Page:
Well, hello there. I can't promise what the week ahead will bring, but I'm guessing it will be one unlike any other thus far. And we will be here to bring you the tech side of that experience.
Today's Login is only 1,278 words, a 5-minute read.
Illustration: Lazaro Gamio/Axios
President Trump's exaggerated claims about a Google-developed website to triage coronavirus diagnosis and treatment nationwide are the latest instance of a longstanding presidential pattern of tech-related misrepresentations and hype, Axios' Kyle Daly reports.
Why it matters: At a moment when the public needs solid, trustworthy information from leaders, institutions and news sources, the president is spreading confusion and doubt.
Driving the news: Trump has several times since Friday insisted that Google is working with the government to build a nationwide website to help manage coronavirus diagnosis and treatment.
The big picture: It's not the first time that Trump has made a big promise or distorted claim on behalf of a tech company that later has to be pulled back to reality.
Be smart: Tech companies have learned not to contradict the president, even when they know he is wrong, to stay on his good side.
The other side: Trump has feuded with Amazon CEO (and Washington Post owner) Jeff Bezos.
Companies from across the tech industry are trying to figure out not only how best to support their employees during the coronavirus crisis, but also how they can be a resource to their users.
Why it matters: There are a lot of unknowns about what the next few weeks and months hold, but there are some clear needs as the U.S. heads into uncharted territory.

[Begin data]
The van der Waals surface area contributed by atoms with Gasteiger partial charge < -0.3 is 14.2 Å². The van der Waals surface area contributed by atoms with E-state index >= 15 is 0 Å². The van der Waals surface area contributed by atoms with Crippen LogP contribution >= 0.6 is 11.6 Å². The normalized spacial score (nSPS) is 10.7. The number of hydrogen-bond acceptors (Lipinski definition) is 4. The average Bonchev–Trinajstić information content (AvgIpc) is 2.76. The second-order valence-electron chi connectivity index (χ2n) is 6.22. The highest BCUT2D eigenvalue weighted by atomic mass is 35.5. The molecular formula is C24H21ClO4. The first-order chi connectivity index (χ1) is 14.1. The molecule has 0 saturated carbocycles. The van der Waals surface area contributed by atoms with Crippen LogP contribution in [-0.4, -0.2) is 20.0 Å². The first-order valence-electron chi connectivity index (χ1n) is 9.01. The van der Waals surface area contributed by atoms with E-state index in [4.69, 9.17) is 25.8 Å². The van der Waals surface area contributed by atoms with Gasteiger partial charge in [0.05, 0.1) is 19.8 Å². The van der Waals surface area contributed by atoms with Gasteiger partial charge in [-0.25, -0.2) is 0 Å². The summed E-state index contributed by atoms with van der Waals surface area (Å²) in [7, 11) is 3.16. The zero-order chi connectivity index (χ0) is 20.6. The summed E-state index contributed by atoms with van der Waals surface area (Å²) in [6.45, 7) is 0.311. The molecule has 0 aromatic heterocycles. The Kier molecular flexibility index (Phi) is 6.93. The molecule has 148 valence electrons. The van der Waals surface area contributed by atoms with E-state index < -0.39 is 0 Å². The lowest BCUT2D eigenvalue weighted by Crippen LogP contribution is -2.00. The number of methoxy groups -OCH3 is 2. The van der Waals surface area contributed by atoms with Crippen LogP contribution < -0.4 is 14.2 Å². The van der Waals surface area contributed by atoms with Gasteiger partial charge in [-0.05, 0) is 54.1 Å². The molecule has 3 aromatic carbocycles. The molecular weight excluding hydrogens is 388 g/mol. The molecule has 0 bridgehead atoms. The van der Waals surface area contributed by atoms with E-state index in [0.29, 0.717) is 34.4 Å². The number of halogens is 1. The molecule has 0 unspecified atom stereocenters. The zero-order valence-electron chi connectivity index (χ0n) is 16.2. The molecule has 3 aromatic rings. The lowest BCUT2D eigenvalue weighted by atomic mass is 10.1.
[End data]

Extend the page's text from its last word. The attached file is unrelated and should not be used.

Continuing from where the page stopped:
Here are some of the ways tech companies and leaders are pitching in:
The big picture: Behind the scenes, companies are also looking to see if they can do more to aid in the response, from helping support hospitals, researchers and doctors, to supporting workers without jobs and helping families in the community.
Photo: Justin Sullivan/Getty Images
Uber released more details on Sunday about how it will compensate drivers personally affected by the coronavirus. As Axios' Kia Kokalitcheva reports, it will be based on their average daily earnings over the last six months.
Why it matters: Ride-hailing and delivery drivers are among the most vulnerable as the virus spreads, both because of the very social nature of their jobs and because they don't qualify for sick leave as independent contractors.
Lyft, which also announced it will compensate drivers diagnosed or quarantined, will base the amount on their earnings over the previous four weeks, though it hasn't released more details.
The bottom line: Neither company's approach is perfect, and many circumstances could lead to disappointing payouts for drivers. But the gig economy companies' arrangements never anticipated this kind of crisis.
If you need a good activity this week while trapped inside, this looks pretty fun.